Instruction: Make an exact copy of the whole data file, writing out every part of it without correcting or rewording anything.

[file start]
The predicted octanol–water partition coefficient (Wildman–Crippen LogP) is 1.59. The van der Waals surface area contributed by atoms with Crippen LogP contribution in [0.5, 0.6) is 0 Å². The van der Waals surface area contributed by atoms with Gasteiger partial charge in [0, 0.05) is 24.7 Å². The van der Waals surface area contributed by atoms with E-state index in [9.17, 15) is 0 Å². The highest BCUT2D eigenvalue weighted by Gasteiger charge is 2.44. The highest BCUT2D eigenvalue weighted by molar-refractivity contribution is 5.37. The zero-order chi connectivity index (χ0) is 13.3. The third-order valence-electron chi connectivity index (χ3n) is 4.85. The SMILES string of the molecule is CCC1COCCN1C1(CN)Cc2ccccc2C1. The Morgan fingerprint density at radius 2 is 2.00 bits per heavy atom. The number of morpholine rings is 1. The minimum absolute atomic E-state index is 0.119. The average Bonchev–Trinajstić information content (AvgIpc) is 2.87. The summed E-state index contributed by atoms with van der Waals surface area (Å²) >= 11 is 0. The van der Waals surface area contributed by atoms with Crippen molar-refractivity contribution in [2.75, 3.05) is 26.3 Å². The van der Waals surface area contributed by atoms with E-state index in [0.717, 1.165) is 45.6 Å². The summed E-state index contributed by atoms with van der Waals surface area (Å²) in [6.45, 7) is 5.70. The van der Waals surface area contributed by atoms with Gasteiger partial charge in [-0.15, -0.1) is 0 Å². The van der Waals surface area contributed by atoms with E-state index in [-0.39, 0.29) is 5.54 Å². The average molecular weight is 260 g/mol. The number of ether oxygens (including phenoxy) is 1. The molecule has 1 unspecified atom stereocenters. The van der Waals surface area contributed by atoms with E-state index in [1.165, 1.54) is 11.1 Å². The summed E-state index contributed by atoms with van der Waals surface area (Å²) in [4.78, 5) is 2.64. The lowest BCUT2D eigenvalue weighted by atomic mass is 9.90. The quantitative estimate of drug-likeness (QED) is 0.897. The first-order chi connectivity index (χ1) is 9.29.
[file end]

The predicted octanol–water partition coefficient (Wildman–Crippen LogP) is 1.59. The van der Waals surface area contributed by atoms with Crippen LogP contribution in [0.5, 0.6) is 0 Å². The van der Waals surface area contributed by atoms with Gasteiger partial charge in [0, 0.05) is 24.7 Å². The van der Waals surface area contributed by atoms with E-state index in [9.17, 15) is 0 Å². The highest BCUT2D eigenvalue weighted by Gasteiger charge is 2.44. The highest BCUT2D eigenvalue weighted by molar-refractivity contribution is 5.37. The zero-order chi connectivity index (χ0) is 13.3. The third-order valence-electron chi connectivity index (χ3n) is 4.85. The SMILES string of the molecule is CCC1COCCN1C1(CN)Cc2ccccc2C1. The Morgan fingerprint density at radius 2 is 2.00 bits per heavy atom. The number of morpholine rings is 1. The minimum absolute atomic E-state index is 0.119. The average Bonchev–Trinajstić information content (AvgIpc) is 2.87. The summed E-state index contributed by atoms with van der Waals surface area (Å²) >= 11 is 0. The van der Waals surface area contributed by atoms with Crippen molar-refractivity contribution in [2.75, 3.05) is 26.3 Å². The van der Waals surface area contributed by atoms with E-state index in [0.717, 1.165) is 45.6 Å². The summed E-state index contributed by atoms with van der Waals surface area (Å²) in [6.45, 7) is 5.70. The van der Waals surface area contributed by atoms with Gasteiger partial charge in [-0.15, -0.1) is 0 Å². The van der Waals surface area contributed by atoms with E-state index in [-0.39, 0.29) is 5.54 Å². The average molecular weight is 260 g/mol. The number of ether oxygens (including phenoxy) is 1. The molecule has 1 unspecified atom stereocenters. The van der Waals surface area contributed by atoms with E-state index in [1.165, 1.54) is 11.1 Å². The summed E-state index contributed by atoms with van der Waals surface area (Å²) in [4.78, 5) is 2.64. The lowest BCUT2D eigenvalue weighted by atomic mass is 9.90. The quantitative estimate of drug-likeness (QED) is 0.897. The first-order chi connectivity index (χ1) is 9.29.